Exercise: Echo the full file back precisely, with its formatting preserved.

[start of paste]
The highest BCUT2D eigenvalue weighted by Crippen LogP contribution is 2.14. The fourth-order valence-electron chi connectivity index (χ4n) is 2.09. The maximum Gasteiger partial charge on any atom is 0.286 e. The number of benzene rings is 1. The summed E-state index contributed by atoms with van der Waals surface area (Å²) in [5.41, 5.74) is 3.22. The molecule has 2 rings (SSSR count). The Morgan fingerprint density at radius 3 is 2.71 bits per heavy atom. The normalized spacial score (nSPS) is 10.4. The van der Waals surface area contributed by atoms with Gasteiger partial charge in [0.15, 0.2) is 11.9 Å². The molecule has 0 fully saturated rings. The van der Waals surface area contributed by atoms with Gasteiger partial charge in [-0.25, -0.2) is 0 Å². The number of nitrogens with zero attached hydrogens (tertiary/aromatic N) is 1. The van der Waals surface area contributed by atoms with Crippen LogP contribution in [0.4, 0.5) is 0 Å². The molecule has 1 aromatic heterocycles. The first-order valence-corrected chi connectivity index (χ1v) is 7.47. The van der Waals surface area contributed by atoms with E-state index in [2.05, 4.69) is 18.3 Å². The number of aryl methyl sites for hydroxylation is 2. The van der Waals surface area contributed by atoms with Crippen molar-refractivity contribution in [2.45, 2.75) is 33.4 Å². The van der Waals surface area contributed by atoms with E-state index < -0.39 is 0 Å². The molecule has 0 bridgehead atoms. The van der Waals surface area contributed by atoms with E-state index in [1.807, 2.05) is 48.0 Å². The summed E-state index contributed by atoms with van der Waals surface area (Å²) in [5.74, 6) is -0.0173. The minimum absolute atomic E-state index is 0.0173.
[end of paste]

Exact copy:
The highest BCUT2D eigenvalue weighted by Crippen LogP contribution is 2.14. The fourth-order valence-electron chi connectivity index (χ4n) is 2.09. The maximum Gasteiger partial charge on any atom is 0.286 e. The number of benzene rings is 1. The summed E-state index contributed by atoms with van der Waals surface area (Å²) in [5.41, 5.74) is 3.22. The molecule has 2 rings (SSSR count). The Morgan fingerprint density at radius 3 is 2.71 bits per heavy atom. The normalized spacial score (nSPS) is 10.4. The van der Waals surface area contributed by atoms with Gasteiger partial charge in [0.15, 0.2) is 11.9 Å². The molecule has 0 fully saturated rings. The van der Waals surface area contributed by atoms with Gasteiger partial charge in [-0.25, -0.2) is 0 Å². The number of nitrogens with zero attached hydrogens (tertiary/aromatic N) is 1. The van der Waals surface area contributed by atoms with Crippen LogP contribution in [0.4, 0.5) is 0 Å². The molecule has 1 aromatic heterocycles. The first-order valence-corrected chi connectivity index (χ1v) is 7.47. The van der Waals surface area contributed by atoms with E-state index in [2.05, 4.69) is 18.3 Å². The number of aryl methyl sites for hydroxylation is 2. The van der Waals surface area contributed by atoms with Crippen molar-refractivity contribution in [2.45, 2.75) is 33.4 Å². The van der Waals surface area contributed by atoms with E-state index < -0.39 is 0 Å². The molecule has 0 bridgehead atoms. The van der Waals surface area contributed by atoms with E-state index in [1.807, 2.05) is 48.0 Å². The summed E-state index contributed by atoms with van der Waals surface area (Å²) in [5.74, 6) is -0.0173. The minimum absolute atomic E-state index is 0.0173.